|Sam Eastman, right, with Walter E. Washington|
in an undated photo. (Family Photo)
The cause was complications from hip surgery, said a daughter, Jennifer Eastman.
When Mr. Eastman began his career in 1946 as a copy boy for the Washington Star, the District had not held mayoral elections in nearly 80 years. The city was instead administered by powerful congressional committees that oversaw its legislation and budget, as well as a three-member Board of Commissioners appointed by the president.
Mr. Eastman was reporting on Capitol Hill and D.C. politics for the Star when the District commissioners appointed him head of a newly formed public affairs office in 1966. Under commission President Walter N. Tobriner, he acted as liaison between the commissioners and the Hill’s D.C. congressional committees.
In 1967, President Lyndon B. Johnson reorganized the District government, consolidating power under a single commissioner and an appointed nine-member City Council. Tobriner’s replacement, Washington, became the first African American to lead a major American city.
“Although I was a former reporter with the conservative Washington Star and a white carryover from the Board of Commissioners era, Mr. Washington kept me on,” Mr. Eastman recalled in a 2003 letter to The Washington Post. “I am proud to say we also became friends.”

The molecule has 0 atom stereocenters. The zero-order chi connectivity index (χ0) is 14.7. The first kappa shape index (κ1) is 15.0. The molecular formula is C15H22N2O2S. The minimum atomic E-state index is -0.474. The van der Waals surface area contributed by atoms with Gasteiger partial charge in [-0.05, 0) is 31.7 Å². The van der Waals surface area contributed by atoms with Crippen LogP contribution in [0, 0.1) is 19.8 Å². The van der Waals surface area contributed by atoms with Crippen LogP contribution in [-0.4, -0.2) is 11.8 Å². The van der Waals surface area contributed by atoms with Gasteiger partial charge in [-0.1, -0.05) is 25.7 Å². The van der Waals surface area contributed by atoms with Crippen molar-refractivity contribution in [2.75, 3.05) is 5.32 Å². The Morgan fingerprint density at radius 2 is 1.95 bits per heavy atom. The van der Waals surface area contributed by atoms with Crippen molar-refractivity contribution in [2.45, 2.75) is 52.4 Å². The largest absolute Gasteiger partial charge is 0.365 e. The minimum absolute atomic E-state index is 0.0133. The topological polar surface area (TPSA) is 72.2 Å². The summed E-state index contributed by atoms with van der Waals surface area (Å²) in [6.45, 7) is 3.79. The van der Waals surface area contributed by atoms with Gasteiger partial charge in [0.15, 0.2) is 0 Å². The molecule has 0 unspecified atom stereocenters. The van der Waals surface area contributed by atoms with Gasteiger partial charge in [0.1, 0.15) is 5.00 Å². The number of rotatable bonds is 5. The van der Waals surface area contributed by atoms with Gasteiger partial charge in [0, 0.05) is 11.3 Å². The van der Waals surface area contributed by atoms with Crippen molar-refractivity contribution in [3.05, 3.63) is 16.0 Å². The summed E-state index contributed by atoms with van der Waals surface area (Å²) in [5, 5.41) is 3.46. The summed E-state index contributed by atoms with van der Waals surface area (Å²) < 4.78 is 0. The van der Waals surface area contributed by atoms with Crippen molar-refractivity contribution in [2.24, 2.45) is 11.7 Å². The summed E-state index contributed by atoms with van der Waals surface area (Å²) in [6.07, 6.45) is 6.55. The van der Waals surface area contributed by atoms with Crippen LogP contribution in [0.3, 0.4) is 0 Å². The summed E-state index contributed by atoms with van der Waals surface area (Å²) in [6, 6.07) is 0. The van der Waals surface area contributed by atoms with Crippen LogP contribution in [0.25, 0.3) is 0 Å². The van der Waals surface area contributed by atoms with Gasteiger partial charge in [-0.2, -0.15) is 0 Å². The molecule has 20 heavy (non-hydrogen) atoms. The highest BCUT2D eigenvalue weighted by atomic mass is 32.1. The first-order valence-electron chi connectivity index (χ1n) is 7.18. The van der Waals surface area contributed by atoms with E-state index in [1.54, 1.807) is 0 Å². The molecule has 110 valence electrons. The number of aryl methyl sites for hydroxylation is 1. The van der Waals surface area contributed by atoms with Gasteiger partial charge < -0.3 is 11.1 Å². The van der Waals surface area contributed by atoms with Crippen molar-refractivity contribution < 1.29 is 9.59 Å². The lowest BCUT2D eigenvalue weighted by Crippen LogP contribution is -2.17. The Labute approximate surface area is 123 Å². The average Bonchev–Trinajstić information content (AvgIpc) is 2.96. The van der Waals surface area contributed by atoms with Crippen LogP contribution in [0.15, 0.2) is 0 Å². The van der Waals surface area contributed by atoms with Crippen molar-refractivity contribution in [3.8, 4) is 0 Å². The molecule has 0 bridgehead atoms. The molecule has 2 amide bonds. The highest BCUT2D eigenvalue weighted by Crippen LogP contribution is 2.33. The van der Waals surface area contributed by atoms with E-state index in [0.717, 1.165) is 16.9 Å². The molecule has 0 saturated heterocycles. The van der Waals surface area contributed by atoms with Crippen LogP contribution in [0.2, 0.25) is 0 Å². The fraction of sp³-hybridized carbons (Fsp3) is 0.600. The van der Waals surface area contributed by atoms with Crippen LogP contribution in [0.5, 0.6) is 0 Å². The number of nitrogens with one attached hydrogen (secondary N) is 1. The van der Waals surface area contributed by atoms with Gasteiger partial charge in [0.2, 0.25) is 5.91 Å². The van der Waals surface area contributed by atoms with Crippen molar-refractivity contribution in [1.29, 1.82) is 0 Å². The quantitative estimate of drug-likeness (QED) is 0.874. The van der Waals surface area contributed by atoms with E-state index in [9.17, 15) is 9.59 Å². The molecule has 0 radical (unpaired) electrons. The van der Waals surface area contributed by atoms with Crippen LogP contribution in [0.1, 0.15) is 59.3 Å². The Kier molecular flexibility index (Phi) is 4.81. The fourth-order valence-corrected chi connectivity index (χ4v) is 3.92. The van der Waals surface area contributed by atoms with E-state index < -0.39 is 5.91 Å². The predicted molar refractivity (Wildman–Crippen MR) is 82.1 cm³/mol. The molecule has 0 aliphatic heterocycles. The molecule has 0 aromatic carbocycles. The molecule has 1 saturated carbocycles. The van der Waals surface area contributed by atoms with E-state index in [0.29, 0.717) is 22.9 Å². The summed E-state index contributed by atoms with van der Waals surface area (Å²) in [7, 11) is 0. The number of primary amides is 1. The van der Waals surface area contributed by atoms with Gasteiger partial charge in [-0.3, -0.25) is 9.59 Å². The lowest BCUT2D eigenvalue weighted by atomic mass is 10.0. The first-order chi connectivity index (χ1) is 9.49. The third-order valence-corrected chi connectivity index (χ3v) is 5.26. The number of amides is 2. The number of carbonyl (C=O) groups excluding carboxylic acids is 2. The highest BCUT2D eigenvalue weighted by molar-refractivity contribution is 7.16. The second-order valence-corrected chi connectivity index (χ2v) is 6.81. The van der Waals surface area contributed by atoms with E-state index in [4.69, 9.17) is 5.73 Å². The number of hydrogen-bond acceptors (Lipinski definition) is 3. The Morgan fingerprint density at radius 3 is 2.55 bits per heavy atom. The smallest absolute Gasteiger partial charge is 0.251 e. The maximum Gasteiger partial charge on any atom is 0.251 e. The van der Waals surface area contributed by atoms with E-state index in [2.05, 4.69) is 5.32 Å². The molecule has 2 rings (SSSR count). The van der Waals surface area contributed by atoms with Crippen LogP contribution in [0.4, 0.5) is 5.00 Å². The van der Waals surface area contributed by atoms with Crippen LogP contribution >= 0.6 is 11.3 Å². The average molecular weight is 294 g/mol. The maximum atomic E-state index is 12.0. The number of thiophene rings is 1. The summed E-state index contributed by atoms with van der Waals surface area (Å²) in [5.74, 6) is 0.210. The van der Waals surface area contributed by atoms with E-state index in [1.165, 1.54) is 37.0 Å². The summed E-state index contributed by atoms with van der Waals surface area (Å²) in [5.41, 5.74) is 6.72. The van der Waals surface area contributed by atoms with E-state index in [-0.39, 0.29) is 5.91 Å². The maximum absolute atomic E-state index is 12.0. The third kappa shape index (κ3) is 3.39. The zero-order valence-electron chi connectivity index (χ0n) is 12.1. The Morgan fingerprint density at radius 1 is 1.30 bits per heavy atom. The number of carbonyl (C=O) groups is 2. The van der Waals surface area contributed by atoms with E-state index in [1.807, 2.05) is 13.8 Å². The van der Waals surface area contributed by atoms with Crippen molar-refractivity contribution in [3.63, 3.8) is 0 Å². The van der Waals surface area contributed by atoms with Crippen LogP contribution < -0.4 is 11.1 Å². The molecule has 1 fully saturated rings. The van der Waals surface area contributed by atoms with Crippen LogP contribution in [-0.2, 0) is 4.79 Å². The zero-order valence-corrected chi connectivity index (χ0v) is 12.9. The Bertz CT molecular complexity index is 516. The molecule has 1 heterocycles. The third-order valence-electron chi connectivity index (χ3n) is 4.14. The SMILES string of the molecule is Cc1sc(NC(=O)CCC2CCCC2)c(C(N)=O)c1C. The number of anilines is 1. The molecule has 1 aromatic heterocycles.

After the passage of the Home Rule Act under President Richard M. Nixon, which provided for an elected mayor and an elected city council, Washington was elected mayor in 1973.
Despite Washington’s years in office, prejudice toward the city’s black chief executive remained stubbornly persistent, Mr. Eastman recalled.
In his 2003 letter to The Post, Mr. Eastman wrote that he once applied to buy a condominium at Tilden Gardens, a development in Washington’s predominately white Cleveland Park neighborhood. Mr. Eastman said he believed he was rejected by the board “because of the remote possibility that the city’s black mayor might be our guest in its private dining room.”
Washington lost his 1978 reelection bid to council member Marion Barry, who would go on to his first of four terms as mayor. Mr. Eastman then served as a special assistant to the D.C. Department of Human Resources from 1980 until retiring in 1998.
Samuel Thomas Eastman was born in Little Rock on Jan. 18, 1926, and grew up in Alexandria, Va., where he graduated in 1943 from George Washington High School. He served in the Army during World War II and was awarded the Bronze Star and Purple Heart.
Attribution: Harrison Smith - washingtonpost.com
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